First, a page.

9. I was prescribed HCQ to prevent malaria while working in the jungles of South America.
    It did not “KILL ME” like Neil Cavuto squealed at President Trump. There were no side-effects, as the Left-Wing-Hate-Machine spewed at us all.
    And I never contracted Malaria, despite living in a “hot spot” of same.
    Clearly Neil and his fellow Trump Haters have deprived thousands of people of a medicine that could have saved their lives!

    • Correct.
      True. Some people have a G6PD enzyme deficiency and Hydroxychloroquine can sicken or kill them. We test for that deficiency in the US military.

  10. Tonic water contains quinine, which is the main ingredient in Hydroxychloroquine. It is mainly used to treat malaria. Malaria binds itself to the red blood cells, preventing them from carrying oxygen. Covid does the same thing. The quinine prevents malaria and covid from latching on to red blood cells. Zinc assists quinine in this process.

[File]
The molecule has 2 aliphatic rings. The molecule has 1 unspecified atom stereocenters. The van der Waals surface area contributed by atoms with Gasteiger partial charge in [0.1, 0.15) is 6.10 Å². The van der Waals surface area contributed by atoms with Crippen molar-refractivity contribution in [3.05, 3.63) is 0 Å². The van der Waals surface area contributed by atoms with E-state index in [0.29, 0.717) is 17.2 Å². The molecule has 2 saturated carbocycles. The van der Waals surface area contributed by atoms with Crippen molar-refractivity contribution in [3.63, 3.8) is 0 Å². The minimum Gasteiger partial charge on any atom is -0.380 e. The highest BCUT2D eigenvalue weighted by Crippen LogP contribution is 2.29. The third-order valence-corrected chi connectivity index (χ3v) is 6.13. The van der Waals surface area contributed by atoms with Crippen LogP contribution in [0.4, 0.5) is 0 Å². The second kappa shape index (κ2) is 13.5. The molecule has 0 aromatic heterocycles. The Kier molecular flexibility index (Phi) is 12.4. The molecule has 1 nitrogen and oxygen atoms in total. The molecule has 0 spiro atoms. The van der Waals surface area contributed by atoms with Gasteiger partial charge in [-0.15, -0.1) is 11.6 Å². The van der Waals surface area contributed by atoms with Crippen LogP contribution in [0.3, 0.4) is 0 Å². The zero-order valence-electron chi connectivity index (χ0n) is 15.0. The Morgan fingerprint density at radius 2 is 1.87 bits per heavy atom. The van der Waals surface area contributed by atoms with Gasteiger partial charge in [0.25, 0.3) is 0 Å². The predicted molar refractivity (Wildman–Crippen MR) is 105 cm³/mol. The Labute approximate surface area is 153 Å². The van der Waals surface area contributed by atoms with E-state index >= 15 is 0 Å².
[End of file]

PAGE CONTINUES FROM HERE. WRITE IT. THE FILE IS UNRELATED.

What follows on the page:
When the Brit were ruling over Africa, malaria was prevalent among the Africans. (as an aside, sickle cell evolved in Africans because malaria couldn’t bind to the sickle cells. Those who had sickle cell lived longer.) To prevent catching malaria, the Brits would have a gin and tonic every night. They would raise a glass and say “here’s to your health.”

    And now you know the origins of the “Here’s to your health” toast.

  11. Cheap and effective. I have known this for years. You can offer all the studies you want but many will never believe you. I pay no attention to them. I use it and it works for myself. It has been many years since I have had the flu. So long I can’t remember last time. Even for medical doctors compliance is a major issue. Cheap , effective and works. That is enough for myself.